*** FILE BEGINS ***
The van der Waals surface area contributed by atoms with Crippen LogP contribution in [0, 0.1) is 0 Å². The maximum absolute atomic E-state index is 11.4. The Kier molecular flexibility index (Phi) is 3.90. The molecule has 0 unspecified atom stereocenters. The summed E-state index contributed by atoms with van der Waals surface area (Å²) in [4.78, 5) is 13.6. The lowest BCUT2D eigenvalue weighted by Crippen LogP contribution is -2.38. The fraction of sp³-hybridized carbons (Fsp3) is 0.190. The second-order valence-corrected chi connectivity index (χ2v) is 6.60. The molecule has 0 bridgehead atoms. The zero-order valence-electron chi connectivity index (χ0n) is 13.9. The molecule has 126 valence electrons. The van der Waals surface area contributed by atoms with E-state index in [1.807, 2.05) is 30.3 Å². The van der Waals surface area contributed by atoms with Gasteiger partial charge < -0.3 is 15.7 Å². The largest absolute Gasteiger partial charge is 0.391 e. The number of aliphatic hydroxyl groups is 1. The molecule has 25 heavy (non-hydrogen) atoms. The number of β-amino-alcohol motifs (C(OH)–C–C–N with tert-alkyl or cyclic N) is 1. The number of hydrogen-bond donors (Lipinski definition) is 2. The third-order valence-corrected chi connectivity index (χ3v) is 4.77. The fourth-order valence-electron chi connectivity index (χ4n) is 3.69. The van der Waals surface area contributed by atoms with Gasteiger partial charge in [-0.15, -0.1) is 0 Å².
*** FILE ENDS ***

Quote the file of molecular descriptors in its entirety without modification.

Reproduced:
The van der Waals surface area contributed by atoms with Crippen LogP contribution in [0, 0.1) is 0 Å². The maximum absolute atomic E-state index is 11.4. The Kier molecular flexibility index (Phi) is 3.90. The molecule has 0 unspecified atom stereocenters. The summed E-state index contributed by atoms with van der Waals surface area (Å²) in [4.78, 5) is 13.6. The lowest BCUT2D eigenvalue weighted by Crippen LogP contribution is -2.38. The fraction of sp³-hybridized carbons (Fsp3) is 0.190. The second-order valence-corrected chi connectivity index (χ2v) is 6.60. The molecule has 0 bridgehead atoms. The zero-order valence-electron chi connectivity index (χ0n) is 13.9. The molecule has 126 valence electrons. The van der Waals surface area contributed by atoms with E-state index in [1.807, 2.05) is 30.3 Å². The van der Waals surface area contributed by atoms with Gasteiger partial charge < -0.3 is 15.7 Å². The largest absolute Gasteiger partial charge is 0.391 e. The number of aliphatic hydroxyl groups is 1. The molecule has 25 heavy (non-hydrogen) atoms. The number of β-amino-alcohol motifs (C(OH)–C–C–N with tert-alkyl or cyclic N) is 1. The number of hydrogen-bond donors (Lipinski definition) is 2. The third-order valence-corrected chi connectivity index (χ3v) is 4.77. The fourth-order valence-electron chi connectivity index (χ4n) is 3.69. The van der Waals surface area contributed by atoms with Gasteiger partial charge in [-0.15, -0.1) is 0 Å².